“Look outside your window,” I spat out dramatically, pointing a condemning finger at the glass aperture that gave view to the auditorium below, “India is starving; it’s people are dying of disease, it’s crops are being destroyed, my family is barely surviving! And yet, here you are, refusing to share your resources with others. You won’t even give me a loan!”
The entire student body was participating as families in a simulation of a poor Indian village. Some were given land, some were landless, and still others were considered outcasts. We had to work to survive, grow crops, battle diseases, and marry off our children. After only a “few years” into the game, my family and I were staring death in the face. Battered with disease, poverty, and the threat of total annihilation, I ran upstairs to beg for a loan.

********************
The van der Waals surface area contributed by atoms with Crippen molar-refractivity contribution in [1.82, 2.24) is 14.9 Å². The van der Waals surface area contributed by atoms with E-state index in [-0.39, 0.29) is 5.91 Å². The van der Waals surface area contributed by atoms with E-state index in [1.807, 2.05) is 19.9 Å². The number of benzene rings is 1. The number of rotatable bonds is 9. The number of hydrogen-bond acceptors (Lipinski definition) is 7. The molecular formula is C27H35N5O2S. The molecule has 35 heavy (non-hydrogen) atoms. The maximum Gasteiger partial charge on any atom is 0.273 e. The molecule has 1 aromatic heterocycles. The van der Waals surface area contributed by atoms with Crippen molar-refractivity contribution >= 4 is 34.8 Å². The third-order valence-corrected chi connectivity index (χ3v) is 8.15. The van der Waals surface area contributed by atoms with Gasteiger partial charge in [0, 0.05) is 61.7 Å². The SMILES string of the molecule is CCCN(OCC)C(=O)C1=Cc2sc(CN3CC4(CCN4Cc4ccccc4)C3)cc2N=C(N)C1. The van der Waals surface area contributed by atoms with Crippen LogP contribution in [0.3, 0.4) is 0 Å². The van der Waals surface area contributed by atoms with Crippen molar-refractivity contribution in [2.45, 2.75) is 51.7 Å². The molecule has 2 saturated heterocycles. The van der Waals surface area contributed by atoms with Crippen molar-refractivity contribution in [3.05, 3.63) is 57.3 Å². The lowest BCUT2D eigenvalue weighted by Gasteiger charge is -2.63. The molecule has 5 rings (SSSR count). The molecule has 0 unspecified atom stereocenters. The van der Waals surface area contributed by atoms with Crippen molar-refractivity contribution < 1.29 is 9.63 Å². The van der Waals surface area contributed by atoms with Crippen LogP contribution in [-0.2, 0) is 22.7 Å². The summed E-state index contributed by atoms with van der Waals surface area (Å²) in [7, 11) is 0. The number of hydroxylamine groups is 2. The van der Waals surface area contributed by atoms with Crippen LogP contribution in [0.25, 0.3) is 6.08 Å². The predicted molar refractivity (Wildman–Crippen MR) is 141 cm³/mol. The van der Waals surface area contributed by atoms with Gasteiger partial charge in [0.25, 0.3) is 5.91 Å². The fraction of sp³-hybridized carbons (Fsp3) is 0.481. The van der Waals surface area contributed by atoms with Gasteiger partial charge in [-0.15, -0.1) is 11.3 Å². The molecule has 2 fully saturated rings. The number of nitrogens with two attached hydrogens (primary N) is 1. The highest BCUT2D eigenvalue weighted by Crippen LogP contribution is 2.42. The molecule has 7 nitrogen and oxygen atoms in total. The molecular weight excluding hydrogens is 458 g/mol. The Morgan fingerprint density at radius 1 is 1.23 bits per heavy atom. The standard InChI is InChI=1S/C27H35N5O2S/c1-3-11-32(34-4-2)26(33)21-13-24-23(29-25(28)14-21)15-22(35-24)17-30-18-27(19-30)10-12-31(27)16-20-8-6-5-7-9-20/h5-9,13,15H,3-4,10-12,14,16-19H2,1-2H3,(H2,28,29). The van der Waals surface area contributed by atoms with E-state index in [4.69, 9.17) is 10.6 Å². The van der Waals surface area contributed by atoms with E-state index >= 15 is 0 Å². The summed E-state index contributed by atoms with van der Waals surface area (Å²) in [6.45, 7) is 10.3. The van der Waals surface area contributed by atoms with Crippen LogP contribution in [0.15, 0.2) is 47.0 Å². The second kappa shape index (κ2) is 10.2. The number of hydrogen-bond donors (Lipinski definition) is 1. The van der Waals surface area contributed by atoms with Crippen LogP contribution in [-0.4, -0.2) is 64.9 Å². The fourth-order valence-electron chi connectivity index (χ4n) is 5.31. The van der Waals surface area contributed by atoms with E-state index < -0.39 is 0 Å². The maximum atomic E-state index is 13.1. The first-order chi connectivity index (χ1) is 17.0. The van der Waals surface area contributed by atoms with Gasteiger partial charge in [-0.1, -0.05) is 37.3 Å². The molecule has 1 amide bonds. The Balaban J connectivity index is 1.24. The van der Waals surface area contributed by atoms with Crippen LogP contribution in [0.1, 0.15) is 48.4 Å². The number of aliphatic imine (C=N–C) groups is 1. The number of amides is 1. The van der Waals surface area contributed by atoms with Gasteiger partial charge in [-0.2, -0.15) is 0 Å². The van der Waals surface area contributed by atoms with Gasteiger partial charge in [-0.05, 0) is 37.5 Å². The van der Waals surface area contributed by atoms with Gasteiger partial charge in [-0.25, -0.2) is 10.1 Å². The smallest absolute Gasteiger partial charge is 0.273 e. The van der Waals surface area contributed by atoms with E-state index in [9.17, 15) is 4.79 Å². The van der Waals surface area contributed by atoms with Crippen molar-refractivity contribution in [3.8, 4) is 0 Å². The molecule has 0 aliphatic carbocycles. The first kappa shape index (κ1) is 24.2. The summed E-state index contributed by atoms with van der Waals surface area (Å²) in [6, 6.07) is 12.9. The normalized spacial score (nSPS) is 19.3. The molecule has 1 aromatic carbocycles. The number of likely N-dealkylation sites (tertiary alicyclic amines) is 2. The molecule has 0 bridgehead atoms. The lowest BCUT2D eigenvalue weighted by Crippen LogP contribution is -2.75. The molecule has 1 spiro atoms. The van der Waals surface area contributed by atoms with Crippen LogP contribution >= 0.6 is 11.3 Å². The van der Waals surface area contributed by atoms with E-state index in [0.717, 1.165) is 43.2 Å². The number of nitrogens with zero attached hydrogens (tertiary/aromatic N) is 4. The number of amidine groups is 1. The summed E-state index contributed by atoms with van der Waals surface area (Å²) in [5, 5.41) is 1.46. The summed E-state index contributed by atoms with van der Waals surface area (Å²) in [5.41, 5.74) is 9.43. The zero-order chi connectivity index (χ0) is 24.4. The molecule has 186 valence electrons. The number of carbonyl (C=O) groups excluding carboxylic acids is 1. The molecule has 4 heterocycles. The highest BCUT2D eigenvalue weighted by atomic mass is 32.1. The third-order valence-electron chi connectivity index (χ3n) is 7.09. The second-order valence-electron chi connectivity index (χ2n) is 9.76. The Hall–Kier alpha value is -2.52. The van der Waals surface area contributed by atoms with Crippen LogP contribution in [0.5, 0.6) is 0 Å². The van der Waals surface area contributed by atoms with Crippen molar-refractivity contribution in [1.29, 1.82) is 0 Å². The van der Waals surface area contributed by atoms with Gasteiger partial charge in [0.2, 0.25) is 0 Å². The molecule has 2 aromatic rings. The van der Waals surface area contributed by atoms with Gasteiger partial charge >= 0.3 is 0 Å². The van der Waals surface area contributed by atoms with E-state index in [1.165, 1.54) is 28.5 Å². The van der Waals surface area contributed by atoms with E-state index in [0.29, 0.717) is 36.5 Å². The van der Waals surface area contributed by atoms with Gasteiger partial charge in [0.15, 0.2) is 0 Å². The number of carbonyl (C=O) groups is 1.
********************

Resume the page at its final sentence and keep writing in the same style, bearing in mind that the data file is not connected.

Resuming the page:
I fell to my knees before the cruel and brutal money-lenders (a wealthy and arrogant family of ruthless individuals), but I learned exceedingly quickly that bureaucracy and greed made borrowing money at a fare rate nearly impossible. Dejected and furious, I returned home empty-handed.
Winter games night not only provided an entertaining evening, but an extremely valuable and educational experience. Students were able to see a glimpse of what life at the poverty level was like; what struggling to survive really means. While our game was staged, I solemnly realize that countless people live that life daily. The simulation offered a paradigm shift in the way I view others’ circumstances, as well as my own. It presented numerous lessons I will not soon forget.